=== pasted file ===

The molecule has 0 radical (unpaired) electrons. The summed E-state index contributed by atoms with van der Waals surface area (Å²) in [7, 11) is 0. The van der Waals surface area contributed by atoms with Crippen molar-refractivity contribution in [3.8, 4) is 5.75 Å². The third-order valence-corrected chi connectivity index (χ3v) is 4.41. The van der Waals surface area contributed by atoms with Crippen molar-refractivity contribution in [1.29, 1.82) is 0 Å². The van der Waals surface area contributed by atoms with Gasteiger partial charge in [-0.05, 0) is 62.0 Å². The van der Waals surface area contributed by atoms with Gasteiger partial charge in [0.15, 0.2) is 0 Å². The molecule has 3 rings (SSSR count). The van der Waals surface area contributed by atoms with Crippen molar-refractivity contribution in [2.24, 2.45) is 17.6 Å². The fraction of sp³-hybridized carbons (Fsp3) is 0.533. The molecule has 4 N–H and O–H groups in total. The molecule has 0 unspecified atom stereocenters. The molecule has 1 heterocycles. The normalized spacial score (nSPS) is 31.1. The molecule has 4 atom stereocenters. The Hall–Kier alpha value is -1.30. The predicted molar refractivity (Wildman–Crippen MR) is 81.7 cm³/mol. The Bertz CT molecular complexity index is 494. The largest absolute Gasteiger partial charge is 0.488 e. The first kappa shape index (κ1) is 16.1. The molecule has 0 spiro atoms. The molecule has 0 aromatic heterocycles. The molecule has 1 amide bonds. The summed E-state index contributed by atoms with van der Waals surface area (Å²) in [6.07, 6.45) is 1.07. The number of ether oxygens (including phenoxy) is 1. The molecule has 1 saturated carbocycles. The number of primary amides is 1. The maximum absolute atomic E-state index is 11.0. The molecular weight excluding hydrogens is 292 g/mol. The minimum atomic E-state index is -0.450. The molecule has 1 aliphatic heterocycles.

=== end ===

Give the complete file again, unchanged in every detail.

The molecule has 0 radical (unpaired) electrons. The summed E-state index contributed by atoms with van der Waals surface area (Å²) in [7, 11) is 0. The van der Waals surface area contributed by atoms with Crippen molar-refractivity contribution in [3.8, 4) is 5.75 Å². The third-order valence-corrected chi connectivity index (χ3v) is 4.41. The van der Waals surface area contributed by atoms with Crippen molar-refractivity contribution in [1.29, 1.82) is 0 Å². The van der Waals surface area contributed by atoms with Gasteiger partial charge in [-0.05, 0) is 62.0 Å². The van der Waals surface area contributed by atoms with Gasteiger partial charge in [0.15, 0.2) is 0 Å². The molecule has 3 rings (SSSR count). The van der Waals surface area contributed by atoms with Crippen molar-refractivity contribution in [2.24, 2.45) is 17.6 Å². The fraction of sp³-hybridized carbons (Fsp3) is 0.533. The molecule has 4 N–H and O–H groups in total. The molecule has 0 unspecified atom stereocenters. The molecule has 1 heterocycles. The normalized spacial score (nSPS) is 31.1. The molecule has 4 atom stereocenters. The Hall–Kier alpha value is -1.30. The predicted molar refractivity (Wildman–Crippen MR) is 81.7 cm³/mol. The Bertz CT molecular complexity index is 494. The largest absolute Gasteiger partial charge is 0.488 e. The first kappa shape index (κ1) is 16.1. The molecule has 0 spiro atoms. The molecule has 0 aromatic heterocycles. The molecule has 1 amide bonds. The summed E-state index contributed by atoms with van der Waals surface area (Å²) in [6.07, 6.45) is 1.07. The number of ether oxygens (including phenoxy) is 1. The molecule has 1 saturated carbocycles. The number of primary amides is 1. The maximum absolute atomic E-state index is 11.0. The molecular weight excluding hydrogens is 292 g/mol. The minimum atomic E-state index is -0.450. The molecule has 1 aliphatic heterocycles.